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Monday, 17 August 2009
Page: 7996


Mrs MOYLAN (4:33 PM) —I am very pleased to have the opportunity to contribute to the debate regarding the role of renewable energy in Australia’s environmental future. The Renewable Energy (Electricity) Amendment Bill 2009, together with the related bill, is the next step for Australia as we strive to find the solution to long-term environmental sustainability.

The reality of our society is that we have become highly dependent on energy. Traditionally we have met our energy needs by using non-renewable forms of energy that not only have contributed to the global greenhouse gas problem but leave us vulnerably dependent upon the world’s contracting resources. Common sense dictates that as Australia and the world have ever-growing appetites for energy we should look to use and promote energy sources that have minimal impact on the environment, both in how they are generated and in the by-products of their use. Australia is indeed blessed with a plethora of renewable energy options that meet these criteria.

The journey of mandatory renewable energy targets internationally started right here, back in 2000. Australia was the first country in the world to introduce a national target and to create a framework, which is still in use today. The fundamental progress being made by the legislation currently before us is that this renewable energy target is being increased so that, by 2020, 20 per cent of Australia’s energy will come from renewable sources. In real terms this will progressively increase the uptake of renewable energy from 9,500 gigawatt hours annually in 2010 to 45,000 gigawatt hours by 2020. And this has been demonstrated in other parts of the world to be achievable.

The operation of this scheme is based on the requirement that wholesale purchasers of electricity meet a share of the renewable energy target in proportion to their share of national wholesale electricity markets. Liable parties can purchase renewable energy certificates from households and businesses that install solar hot-water heaters, small rooftop solar PVs or small wind turbines and surrender them to demonstrate compliance with this requirement.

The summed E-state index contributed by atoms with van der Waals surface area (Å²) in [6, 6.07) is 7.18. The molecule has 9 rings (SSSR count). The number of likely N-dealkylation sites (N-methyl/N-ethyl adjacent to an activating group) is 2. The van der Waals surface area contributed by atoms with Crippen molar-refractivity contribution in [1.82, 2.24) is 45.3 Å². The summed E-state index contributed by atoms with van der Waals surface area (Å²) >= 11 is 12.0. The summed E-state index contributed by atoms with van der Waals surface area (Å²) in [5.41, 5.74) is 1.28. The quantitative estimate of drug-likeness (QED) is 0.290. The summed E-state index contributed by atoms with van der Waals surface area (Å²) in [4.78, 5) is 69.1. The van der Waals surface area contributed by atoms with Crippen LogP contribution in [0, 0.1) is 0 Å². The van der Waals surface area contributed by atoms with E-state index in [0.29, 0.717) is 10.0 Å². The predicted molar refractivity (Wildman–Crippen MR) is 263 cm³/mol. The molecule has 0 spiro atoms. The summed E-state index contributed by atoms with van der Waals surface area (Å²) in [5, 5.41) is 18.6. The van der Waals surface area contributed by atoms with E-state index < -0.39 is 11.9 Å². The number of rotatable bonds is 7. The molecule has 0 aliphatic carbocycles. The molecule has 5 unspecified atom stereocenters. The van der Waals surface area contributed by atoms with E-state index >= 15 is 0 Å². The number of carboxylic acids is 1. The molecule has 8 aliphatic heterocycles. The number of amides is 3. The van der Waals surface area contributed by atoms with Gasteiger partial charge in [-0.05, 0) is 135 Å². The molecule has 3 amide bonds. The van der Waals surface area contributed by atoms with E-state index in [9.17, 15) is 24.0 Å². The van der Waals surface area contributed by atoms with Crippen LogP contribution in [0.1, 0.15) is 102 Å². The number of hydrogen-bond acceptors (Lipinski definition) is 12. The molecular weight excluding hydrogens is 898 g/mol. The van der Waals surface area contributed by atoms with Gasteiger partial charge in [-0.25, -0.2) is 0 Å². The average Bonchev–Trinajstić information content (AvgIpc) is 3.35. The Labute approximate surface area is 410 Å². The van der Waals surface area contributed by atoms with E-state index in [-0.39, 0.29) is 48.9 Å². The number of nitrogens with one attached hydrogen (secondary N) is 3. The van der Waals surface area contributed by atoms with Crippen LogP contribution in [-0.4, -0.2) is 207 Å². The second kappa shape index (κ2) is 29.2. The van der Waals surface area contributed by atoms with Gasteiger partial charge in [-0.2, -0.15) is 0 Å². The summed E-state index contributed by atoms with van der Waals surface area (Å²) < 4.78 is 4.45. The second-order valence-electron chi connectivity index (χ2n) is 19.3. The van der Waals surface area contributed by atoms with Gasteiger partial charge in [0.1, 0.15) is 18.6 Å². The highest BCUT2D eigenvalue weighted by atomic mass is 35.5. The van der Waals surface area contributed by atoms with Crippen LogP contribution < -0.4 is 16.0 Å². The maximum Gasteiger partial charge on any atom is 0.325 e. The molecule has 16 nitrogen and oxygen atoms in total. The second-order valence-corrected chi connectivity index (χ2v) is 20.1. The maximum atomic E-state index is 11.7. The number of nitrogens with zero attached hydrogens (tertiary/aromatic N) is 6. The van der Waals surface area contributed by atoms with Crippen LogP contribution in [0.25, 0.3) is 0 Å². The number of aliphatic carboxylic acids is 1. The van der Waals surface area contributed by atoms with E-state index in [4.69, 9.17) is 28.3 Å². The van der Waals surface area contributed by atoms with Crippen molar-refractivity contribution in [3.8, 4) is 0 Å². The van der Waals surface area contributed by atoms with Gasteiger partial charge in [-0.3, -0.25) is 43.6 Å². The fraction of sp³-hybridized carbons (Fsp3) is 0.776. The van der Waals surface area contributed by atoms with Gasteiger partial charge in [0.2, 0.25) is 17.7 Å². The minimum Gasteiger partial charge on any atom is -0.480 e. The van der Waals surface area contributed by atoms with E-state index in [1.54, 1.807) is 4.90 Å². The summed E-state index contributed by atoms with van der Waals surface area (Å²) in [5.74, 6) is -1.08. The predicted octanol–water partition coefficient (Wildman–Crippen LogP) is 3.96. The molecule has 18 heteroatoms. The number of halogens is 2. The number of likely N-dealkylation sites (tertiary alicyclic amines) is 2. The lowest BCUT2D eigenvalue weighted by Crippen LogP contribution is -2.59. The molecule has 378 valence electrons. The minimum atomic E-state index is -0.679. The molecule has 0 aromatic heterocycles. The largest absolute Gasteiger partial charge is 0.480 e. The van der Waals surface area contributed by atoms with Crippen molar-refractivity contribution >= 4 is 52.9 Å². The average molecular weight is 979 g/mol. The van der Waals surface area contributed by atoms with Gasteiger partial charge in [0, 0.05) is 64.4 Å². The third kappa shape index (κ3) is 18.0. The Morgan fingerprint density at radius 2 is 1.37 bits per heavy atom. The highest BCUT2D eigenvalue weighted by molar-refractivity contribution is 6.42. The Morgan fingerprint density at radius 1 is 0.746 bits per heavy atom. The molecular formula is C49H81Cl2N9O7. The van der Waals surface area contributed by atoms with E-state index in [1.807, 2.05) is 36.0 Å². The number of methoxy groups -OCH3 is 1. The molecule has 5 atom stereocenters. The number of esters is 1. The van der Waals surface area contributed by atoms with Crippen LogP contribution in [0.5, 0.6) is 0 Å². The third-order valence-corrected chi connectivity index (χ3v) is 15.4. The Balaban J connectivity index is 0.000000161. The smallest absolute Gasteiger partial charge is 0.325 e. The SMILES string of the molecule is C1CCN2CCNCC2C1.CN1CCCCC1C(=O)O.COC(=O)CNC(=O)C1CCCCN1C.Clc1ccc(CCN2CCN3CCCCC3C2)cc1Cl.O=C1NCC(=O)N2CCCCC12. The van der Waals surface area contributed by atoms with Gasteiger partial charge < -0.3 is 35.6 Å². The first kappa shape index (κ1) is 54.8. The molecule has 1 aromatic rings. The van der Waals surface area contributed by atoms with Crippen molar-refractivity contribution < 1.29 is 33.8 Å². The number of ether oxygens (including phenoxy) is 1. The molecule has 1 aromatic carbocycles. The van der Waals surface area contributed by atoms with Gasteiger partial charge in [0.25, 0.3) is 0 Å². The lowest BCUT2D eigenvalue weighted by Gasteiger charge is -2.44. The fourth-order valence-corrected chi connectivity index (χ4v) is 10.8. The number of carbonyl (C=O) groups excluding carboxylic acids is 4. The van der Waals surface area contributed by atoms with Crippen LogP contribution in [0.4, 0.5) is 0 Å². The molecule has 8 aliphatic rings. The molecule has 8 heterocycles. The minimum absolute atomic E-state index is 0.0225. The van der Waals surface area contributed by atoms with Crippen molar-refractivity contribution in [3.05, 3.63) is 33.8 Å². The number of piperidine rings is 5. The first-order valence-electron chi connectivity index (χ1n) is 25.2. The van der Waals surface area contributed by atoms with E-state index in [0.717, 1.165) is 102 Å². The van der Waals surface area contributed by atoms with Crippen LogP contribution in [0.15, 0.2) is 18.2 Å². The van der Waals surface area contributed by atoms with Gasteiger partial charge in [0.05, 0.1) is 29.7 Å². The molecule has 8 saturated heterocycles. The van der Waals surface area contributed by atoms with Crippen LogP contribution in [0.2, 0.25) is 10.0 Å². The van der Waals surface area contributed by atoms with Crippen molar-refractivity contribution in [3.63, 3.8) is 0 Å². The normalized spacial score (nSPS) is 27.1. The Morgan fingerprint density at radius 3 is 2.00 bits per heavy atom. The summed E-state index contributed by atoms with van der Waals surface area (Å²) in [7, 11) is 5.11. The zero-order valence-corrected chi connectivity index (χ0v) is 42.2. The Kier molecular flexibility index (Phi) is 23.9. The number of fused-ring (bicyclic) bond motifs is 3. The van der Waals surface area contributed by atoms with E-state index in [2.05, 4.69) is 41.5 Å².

While this is an extremely positive step forward, it is still far from perfect. One of my key concerns is that this scheme has the propensity to massively favour currently viable technology. Whilst it is vital that we have a scheme that can kick into action as quickly as possible, we must not allow short-sightedness to eclipse future opportunities. In particular, there has been a lot of focus on wind power, which has huge potential to supply our energy needs but is only a small part of the diverse range of technologies that must be supported. In Western Australia we do have tidal power, and I know we also have people working on geothermal. A target of 8,875 gigawatt hours, or 25 per cent of the additional target, should be set for emerging renewable technologies, to give full encouragement to upcoming innovation.